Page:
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Thread: Getting Windows system time in C++

  1. #1
    Join Date
    Jul 2004

    Getting Windows system time in C++

    As the title says, how do you get the system time in C++ on Windows? And putting it into a variable would be the same as any other typecasting thing, right?
    Tell me if you think I\'m spamming or doing something stupid, please.

  2. #2

    these are both API's which can be used to get the time. they are different so i suggest you take a read through those links to determine which one suits your purpose

  3. #3
    Join Date
    Jun 2003
    You could always do a system call. And get the output from that.

  4. #4
    Join Date
    Sep 2004

  5. #5
    Join Date
    Jun 2003
    I wasn't asking how to, I was saying that she/he could.

  6. #6
    that's true, but it will be a lot harder to calculate with and the API's are a lot more powerful.

    this doesn't work under windows, since it WILL display the time, but at the same time asks you for the new time

  7. #7
    Senior Member
    Join Date
    Mar 2004

    I am wondering about that question. Doing a google using "Windows system time in C++"
    provides you with the links you need - fully documented. One interesting ingredient here is
    the remark about using the API's by White Scorpion.


    You can read the system time without being prompted for a new time using
    system("time /T"); but on depending what you want to do with the time, this is
    a bad option.

    high resolution

    If you wish to do high-resolution time measurements there is a possiblity
    to use the system clock. Around 10 years ago, this provided you with
    a resolution of 1/4096 secs per tic (or so...). Nowadays I don't know. Somewhere at
    home, I even might have a code of mine using this ( in Pascal/ASM, as far as I remember).

    time.h, timeb.h

    Here is a an excerpt that is slightly modified by myself of Times.C by the MSDN Library
    (publicly available [1])
    #include <time.h>
    #include <stdio.h>
    #include <sys/types.h>
    #include <sys/timeb.h>
    #include <string.h>
    void main()
    // MSDN Library TIMES.C
        char tmpbuf[128], ampm[] = "AM";
        time_t ltime;
        struct _timeb tstruct;
        struct tm *today, *gmt, xmas = { 0, 0, 12, 25, 11, 93 };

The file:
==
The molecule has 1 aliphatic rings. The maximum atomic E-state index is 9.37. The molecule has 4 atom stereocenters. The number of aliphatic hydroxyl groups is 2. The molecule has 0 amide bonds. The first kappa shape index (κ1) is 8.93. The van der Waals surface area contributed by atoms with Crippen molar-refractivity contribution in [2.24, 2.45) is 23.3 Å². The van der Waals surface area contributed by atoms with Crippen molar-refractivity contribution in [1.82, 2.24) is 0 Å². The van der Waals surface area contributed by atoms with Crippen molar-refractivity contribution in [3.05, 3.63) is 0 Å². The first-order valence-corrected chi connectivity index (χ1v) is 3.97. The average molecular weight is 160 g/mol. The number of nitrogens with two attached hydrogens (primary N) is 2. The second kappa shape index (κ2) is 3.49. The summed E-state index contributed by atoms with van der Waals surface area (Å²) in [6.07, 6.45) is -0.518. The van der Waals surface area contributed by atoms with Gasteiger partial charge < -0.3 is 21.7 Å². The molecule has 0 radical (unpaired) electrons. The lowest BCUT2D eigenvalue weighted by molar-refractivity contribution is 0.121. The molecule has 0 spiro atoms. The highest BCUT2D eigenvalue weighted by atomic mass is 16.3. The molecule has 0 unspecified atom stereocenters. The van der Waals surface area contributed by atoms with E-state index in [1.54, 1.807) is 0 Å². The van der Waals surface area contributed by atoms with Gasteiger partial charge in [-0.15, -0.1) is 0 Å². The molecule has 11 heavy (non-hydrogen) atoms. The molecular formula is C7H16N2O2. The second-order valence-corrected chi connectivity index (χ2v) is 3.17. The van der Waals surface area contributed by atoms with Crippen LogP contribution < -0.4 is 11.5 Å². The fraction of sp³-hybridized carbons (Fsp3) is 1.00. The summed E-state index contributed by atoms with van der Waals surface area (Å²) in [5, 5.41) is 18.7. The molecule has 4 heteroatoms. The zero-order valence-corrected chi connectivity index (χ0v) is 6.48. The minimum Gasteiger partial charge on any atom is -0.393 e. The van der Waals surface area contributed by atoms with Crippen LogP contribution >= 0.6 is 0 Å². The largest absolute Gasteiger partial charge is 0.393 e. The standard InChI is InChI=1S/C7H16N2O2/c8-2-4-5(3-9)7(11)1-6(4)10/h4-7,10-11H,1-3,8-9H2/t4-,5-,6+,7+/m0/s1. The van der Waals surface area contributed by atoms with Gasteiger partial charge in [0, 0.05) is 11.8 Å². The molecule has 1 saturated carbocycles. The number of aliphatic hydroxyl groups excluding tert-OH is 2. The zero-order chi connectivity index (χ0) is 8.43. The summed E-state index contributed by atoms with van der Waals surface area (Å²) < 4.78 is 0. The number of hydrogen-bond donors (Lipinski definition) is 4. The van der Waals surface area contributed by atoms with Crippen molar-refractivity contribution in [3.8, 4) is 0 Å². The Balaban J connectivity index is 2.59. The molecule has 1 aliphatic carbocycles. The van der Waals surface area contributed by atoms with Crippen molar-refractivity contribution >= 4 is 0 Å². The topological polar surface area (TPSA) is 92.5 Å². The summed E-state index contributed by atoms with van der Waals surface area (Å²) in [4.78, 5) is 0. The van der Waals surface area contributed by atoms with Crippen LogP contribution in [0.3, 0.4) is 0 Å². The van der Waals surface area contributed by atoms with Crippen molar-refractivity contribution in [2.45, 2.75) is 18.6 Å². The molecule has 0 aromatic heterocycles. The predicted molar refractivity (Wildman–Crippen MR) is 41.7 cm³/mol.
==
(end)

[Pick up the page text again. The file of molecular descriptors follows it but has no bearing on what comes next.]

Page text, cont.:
/* Set time zone from TZ environment variable. If TZ is not set,
         * the operating system is queried to obtain the default value 
         * for the variable. 
        /* Display operating system-style date and time. */
        _strtime( tmpbuf );
        printf( "OS time:\t\t\t\t%s\n", tmpbuf );
        _strdate( tmpbuf );
        printf( "OS date:\t\t\t\t%s\n", tmpbuf );
        /* Get UNIX-style time and display as number and string. */
        time( &ltime );
        printf( "Time in seconds since UTC 1/1/70:\t%ld\n", ltime );
        printf( "UNIX time and date:\t\t\t%s", ctime( &ltime ) );
        /* Display UTC. */
        gmt = gmtime( &ltime );
        printf( "Coordinated universal time:\t\t%s", asctime( gmt ) );
        /* Convert to time structure and adjust for PM if necessary. */
        today = localtime( &ltime );
        if( today->tm_hour > 12 )
       strcpy( ampm, "PM" );
       today->tm_hour -= 12;
        if( today->tm_hour == 0 )  /* Adjust if midnight hour. */
       today->tm_hour = 12;
        /* Note how pointer addition is used to skip the first 11 
         * characters and printf is used to trim off terminating 
         * characters.
        printf( "12-hour time:\t\t\t\t%.8s %s\n",
           asctime( today ) + 11, ampm );
        /* Print additional time information. */
        _ftime( &tstruct );
        printf( "Plus milliseconds:\t\t\t%u\n", tstruct.millitm );
        printf( "Zone difference in seconds from UTC:\t%u\n", 
                 tstruct.timezone );
        printf( "Time zone name:\t\t\t\t%s\n", _tzname[0] );
        printf( "Daylight savings:\t\t\t%s\n", 
                 tstruct.dstflag ? "YES" : "NO" );
        /* Make time for noon on Christmas, 1993. */
        if( mktime( &xmas ) != (time_t)-1 )
       printf( "Christmas\t\t\t\t%s\n", asctime( &xmas ) );
        /* Use time structure to build a customized time string. */
        today = localtime( &ltime );
        /* Use strftime to build a customized time string. */
        strftime( tmpbuf, 128,
             "Today is %A, day %d of %B in the year %Y.\n", today );
        printf( tmpbuf );
    I hope this answers your question fully and you can use 1-1 the examples.


    [1] http://msdn.microsoft.com/library/de..._.wcsftime.asp
    If the only tool you have is a hammer, you tend to see every problem as a nail.
    (Abraham Maslow, Psychologist, 1908-70)

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